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The Gospel of West

Harvard’s most famous expat returns to Cambridge to discuss aggressive militarism, Summers and how to reform democracy

By William C. Marra, Crimson Staff Writer

It is fitting that when Cornel R. West ’74 came to Harvard last Saturday to discuss his new book, Democracy Matters: Winning the Fight Against Imperialism, he spoke not in the halls of Sever or Emerson, but at the pulpit of First Parish Church.

When you see him in his finely tailored all black three-piece suit, thrusting his arm and clenched fist out at the packed crowd in a sign of Black Power, his voice wavering like an erratic EKG printout, reaching a crescendo mid-sentence and then trailing off so that he whispers the last word, syllable by syllable—“hu-man-i-ty”—it is then that you realize that Cornel West is not your ordinary professor.

This Princeton University Professor of Religion is a preacher, and his congregation today realizes that. They chime in to his words with the occasional “that’s right!” or “tell ‘em!” that you would expect more of a Sunday afternoon homily than a Saturday night book discussion sponsored by the Harvard Book Store.

West’s gospel today is of the secular sort. He preaches that democracy is “in crisis” and that “we need to be reminded of the intellectual and political resources available in the democratic tradition that we can build on in order to deal” with those threats.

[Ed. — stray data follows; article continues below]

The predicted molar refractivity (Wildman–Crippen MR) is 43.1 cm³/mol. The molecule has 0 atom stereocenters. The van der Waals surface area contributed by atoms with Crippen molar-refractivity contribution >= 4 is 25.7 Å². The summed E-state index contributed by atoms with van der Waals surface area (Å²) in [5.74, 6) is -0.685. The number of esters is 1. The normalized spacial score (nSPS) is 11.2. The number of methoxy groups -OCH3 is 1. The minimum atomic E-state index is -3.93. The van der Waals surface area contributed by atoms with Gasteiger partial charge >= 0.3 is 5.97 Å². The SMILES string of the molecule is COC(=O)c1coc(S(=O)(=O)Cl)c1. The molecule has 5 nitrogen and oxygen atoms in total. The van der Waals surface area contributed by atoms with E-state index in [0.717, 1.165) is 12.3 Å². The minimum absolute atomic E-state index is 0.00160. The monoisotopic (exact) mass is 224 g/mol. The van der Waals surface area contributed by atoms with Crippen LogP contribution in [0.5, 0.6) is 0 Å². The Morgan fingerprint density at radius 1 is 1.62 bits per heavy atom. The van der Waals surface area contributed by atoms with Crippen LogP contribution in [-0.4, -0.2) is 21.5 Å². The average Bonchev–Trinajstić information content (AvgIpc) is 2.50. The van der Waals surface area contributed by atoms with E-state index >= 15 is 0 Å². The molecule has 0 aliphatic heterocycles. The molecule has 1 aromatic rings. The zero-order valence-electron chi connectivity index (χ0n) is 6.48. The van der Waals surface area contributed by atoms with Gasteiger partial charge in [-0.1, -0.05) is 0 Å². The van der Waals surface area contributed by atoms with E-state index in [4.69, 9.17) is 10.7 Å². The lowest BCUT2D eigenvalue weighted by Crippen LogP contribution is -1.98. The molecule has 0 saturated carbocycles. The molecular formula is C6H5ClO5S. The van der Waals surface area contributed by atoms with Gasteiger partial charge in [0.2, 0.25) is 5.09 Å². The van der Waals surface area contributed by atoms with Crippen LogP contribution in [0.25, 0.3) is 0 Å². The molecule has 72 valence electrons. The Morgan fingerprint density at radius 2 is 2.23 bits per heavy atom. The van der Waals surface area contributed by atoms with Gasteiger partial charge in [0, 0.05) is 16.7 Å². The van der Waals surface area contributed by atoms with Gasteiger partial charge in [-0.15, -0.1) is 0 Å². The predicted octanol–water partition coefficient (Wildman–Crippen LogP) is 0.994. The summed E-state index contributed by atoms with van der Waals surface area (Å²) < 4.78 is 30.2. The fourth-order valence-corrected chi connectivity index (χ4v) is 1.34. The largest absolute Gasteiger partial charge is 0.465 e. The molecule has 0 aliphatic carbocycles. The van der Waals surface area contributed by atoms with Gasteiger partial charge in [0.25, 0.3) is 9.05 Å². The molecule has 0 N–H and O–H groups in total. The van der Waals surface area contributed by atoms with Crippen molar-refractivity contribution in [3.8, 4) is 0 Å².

He blends together old-school academia and new-school pop culture, invoking Socrates, Herman Melville and Snoop Dogg to advocate critical examination first of one self, and eventually of one’s government.

“Let’s engage in Socratic questions for a certain intellectual integrity and moral consistency,” he sermonizes. “It’s a matter of deciding ‘Is this the person I want to be?’” He ends the sentence with what, only five minutes into the speech, has become his trademark: he draws out the last syllables of the sentence, making his plea seem even more urgent.

We must follow Socrates’ exhortation in Plato’s Apology that “the unexamined life is not worth living,” he says, because only through self-examination can we recognize in what ways we need to improve our democratic society. An examination of the problems with our democratic society, and an argument for how to overcome them, constitutes the bulk of Democracy Matters.

But along the way West, ever the controversial figure, especially since his bitter public dispute in 2002 with University President Lawrence H. Summers resulted in West’s departure from Harvard for Princeton, manages to ruffle a few feathers along the way, as he talks about the “niggerization of America,” the “evangelical nihilistic arrogance of the Bush administration,” and even devotes a full 11 pages to retelling his side of the Summers affair.


West outlines the threats to democracy as free market fundamentalism, aggressive militarism, and the dogma of increasing authoritarianism. Free market fundamentalism he defines as “fetishizing unregulated markets,” which provides an excuse to rationalize rising wealth inequalities. Under the heading of “aggressive militarism” he includes everything from America’s invasion of Iraq to domestic violence. And by the “dogma of increasing authoritarianism” he means a mindset that has allowed the United States to, according to West, violate the rights of prisoners of war captured abroad in Iraq and Afghanistan and to racially profile Arab-Americans at home.